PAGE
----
Broadband Stimulus Opponents: Political Philosophy in Search of Facts


The long road to more and hopefully better broadbandgot big boosts this week as the House and Senate agreed on the compromise economic recovery package. The compromise was passed by the House on Friday. If it passes the Senate, as was expected later Friday, it will be sent to President Obama for his signature.


GigaOm's Stacey Higginbotham does a good job of describing the broadband elements of the package. The total is $7.2 billion. The National Telecommunications and Information Administration (NTIA), part of The Department of Commerce, will control $4.7 billion and The Rural Utilities Service of the Department of Agriculture will handle the $2.5 billion balance. Tax credits and speed requirements were stricken from the final bill. Grants, which must contain an open access requirment, must be made by September 30, 2010. The bill sets aside $350 million for the NTIA to create a database on broadband penetration.


Not everybody is enamored with the overall stimulus package. Neither the House version of the measure nor the final bill garnered any Republican votes. Only three members of the GOP voted for the Senate version. BroadbandCensus reports on a National Press Club presentation on Thursday in which Republicans ranted about the bill. About half the report details the perceived shortcomings of its broadband element. Citizens Against Government Waste president Thomas Schatz said that broadband should have been handled in a separate bill altogether. Along with legitimate questions on the allocation mechanisms, Schatz questions whether broadband is a long- or short-term project. He thinks that it is long-term and should not be included in a short-term stimulus package. Schatz also opposes the open access provisions in the bill.


This Industry Standard piece echoes those thoughts. Barbara Esbin, the director of the Center for Communications and Competition Policy at the Progress and Freedom Foundation, also questioned why broadband was addressed. She said that there is no market failure or lack of private investment in broadband. Therefore, government intrusion is unjustified, she said. On a different point, Information Technology and Innovation Foundation president Rob Atkinson bemoaned the removal of tax incentives in favor of reliance on grants and loans. This, he said, will delay the intended stimulation because grant programs take time to set up.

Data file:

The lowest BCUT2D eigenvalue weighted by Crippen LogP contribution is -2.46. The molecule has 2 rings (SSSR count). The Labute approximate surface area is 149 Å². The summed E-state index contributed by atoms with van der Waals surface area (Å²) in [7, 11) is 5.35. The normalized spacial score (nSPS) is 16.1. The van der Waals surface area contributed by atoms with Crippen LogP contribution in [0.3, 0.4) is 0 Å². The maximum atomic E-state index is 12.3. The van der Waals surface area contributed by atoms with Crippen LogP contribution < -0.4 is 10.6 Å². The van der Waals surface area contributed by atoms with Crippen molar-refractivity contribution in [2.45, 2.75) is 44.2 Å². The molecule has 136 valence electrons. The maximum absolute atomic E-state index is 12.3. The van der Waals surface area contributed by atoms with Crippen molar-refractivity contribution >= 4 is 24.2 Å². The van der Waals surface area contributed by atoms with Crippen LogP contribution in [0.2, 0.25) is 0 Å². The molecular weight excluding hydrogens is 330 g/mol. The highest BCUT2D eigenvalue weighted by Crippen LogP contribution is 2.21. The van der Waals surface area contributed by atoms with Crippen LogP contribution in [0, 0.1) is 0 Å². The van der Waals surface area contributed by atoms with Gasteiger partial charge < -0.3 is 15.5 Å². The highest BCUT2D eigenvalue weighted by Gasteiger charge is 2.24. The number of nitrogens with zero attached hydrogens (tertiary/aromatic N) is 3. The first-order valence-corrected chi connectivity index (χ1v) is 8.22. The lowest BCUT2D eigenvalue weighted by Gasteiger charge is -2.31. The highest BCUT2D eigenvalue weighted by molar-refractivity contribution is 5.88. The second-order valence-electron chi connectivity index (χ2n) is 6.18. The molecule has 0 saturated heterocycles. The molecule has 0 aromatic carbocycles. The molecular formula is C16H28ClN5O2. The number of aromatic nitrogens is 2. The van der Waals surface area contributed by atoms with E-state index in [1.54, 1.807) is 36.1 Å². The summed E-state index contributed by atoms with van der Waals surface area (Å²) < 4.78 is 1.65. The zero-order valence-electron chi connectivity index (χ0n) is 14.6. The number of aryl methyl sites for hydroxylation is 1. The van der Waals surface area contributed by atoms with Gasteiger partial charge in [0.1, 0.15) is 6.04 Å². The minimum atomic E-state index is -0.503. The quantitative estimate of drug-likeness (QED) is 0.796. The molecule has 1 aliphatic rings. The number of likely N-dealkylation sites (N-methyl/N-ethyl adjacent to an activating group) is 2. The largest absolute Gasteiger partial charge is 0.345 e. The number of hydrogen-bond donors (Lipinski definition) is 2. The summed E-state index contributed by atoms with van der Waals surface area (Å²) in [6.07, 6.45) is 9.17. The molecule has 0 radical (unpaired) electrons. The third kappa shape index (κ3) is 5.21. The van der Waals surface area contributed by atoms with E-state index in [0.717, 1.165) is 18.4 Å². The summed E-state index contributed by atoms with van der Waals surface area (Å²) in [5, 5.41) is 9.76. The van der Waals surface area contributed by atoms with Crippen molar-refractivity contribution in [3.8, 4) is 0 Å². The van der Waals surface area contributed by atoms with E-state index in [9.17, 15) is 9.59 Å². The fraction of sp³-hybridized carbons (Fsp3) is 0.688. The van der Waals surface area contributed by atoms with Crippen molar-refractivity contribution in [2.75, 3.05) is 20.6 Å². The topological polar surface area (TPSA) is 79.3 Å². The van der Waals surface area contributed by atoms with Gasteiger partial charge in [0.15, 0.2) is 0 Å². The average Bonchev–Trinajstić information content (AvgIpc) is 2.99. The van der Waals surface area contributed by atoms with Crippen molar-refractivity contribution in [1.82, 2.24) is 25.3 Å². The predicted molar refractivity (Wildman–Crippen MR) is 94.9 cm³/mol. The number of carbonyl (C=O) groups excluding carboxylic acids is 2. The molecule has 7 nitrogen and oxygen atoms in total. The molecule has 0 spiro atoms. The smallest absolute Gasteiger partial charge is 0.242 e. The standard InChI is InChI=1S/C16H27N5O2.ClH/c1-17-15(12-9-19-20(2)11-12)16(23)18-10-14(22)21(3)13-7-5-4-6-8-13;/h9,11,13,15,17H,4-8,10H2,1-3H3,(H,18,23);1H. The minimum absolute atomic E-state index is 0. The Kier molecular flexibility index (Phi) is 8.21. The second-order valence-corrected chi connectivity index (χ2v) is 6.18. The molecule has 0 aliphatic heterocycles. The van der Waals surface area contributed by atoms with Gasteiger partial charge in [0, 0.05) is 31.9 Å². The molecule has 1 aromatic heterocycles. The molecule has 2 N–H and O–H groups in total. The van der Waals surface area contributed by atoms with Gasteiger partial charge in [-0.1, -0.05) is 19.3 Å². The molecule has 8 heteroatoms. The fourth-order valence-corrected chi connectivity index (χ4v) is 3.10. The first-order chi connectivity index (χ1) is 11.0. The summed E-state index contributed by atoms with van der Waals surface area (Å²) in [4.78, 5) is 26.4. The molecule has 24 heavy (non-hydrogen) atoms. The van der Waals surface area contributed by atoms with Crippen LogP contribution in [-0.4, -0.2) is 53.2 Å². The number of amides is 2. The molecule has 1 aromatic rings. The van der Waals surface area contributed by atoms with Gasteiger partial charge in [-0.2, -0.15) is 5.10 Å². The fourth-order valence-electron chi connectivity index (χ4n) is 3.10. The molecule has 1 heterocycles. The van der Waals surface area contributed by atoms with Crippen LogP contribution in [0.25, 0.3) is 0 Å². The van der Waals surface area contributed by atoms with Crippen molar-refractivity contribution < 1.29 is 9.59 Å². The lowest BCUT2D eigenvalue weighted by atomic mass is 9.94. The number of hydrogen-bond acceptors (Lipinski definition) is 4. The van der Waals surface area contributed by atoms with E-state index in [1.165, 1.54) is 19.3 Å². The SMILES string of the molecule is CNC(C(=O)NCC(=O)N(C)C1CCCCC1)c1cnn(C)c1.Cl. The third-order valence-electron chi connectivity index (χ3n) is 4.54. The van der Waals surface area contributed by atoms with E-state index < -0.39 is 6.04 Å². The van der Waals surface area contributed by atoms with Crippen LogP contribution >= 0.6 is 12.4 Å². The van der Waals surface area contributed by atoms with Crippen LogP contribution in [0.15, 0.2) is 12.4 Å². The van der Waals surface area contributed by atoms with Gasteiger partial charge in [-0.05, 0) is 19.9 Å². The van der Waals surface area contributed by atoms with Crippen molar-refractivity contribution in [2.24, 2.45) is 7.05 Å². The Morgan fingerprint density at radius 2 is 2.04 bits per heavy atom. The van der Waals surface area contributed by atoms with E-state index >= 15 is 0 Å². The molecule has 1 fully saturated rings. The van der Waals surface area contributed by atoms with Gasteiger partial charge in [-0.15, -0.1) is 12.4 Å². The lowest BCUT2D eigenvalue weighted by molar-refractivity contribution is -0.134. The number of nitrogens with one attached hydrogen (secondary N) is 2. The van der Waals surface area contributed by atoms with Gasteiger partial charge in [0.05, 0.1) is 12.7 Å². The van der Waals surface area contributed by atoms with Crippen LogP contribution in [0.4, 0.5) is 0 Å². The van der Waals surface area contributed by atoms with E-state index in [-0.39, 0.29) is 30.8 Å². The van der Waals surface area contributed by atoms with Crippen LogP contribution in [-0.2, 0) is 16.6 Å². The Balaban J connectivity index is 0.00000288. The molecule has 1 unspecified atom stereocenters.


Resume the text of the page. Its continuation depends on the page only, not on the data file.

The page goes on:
Despite its reputation for stodginess and boring speeches, Congress provides flashes of drama. For broadband advocates, the fate of Net neutrality in the final bill was such a case. Obsessable reports that there were rumors right up until the bill was released that Senator Feinstein (D.-Calif.) would insert language mandating "reasonable network management." Proponents of such rules argue that they are necessary to ensure smooth operation and to catch copyrighted material and illegal content such as child pornography. Others say that a parallel goal is to establish a system enabling network operators to favor one content producer over another. In any case, the site reports that the language wasn't inserted because of time pressure to finish the legislation. The omission isn't final, however. The piece says it is possible that it can be inserted later.


The stimulus was a necessary step. Commentators, such as Atkinson and those on both sides of the Net neutrality debate, can raise legitimate questions about what is or isn't in the bill. Those who condemn even dealing with the broadband issue, however, are playing political games at a very dangerous time in our financial history. These are folks who adhere to philosophies that got us into this mess in the first place.


Schatz's criticism, apparently, was that the broadband program is slated for a number of years and therefore doesn't qualify as "short-term." The point is that the broadband element of the stimulus will create jobs and do so quickly. Period. In fact, it will do so in two ways. The first hired, of course, will be the people who build the equipment and construct and operate the networks. Once broadband is available, new jobs-such as home-based customer contact representatives -- are created. Finally, increased educational opportunities through remote education lead to more and higher paying jobs. To grouse that somehow the fact that the program won't be finished in a short period of time is ridiculous. It likewise is silly to suggest, as Esbin does, that the free market has provided adequate networks for un-served and underserved populations. It just isn't so.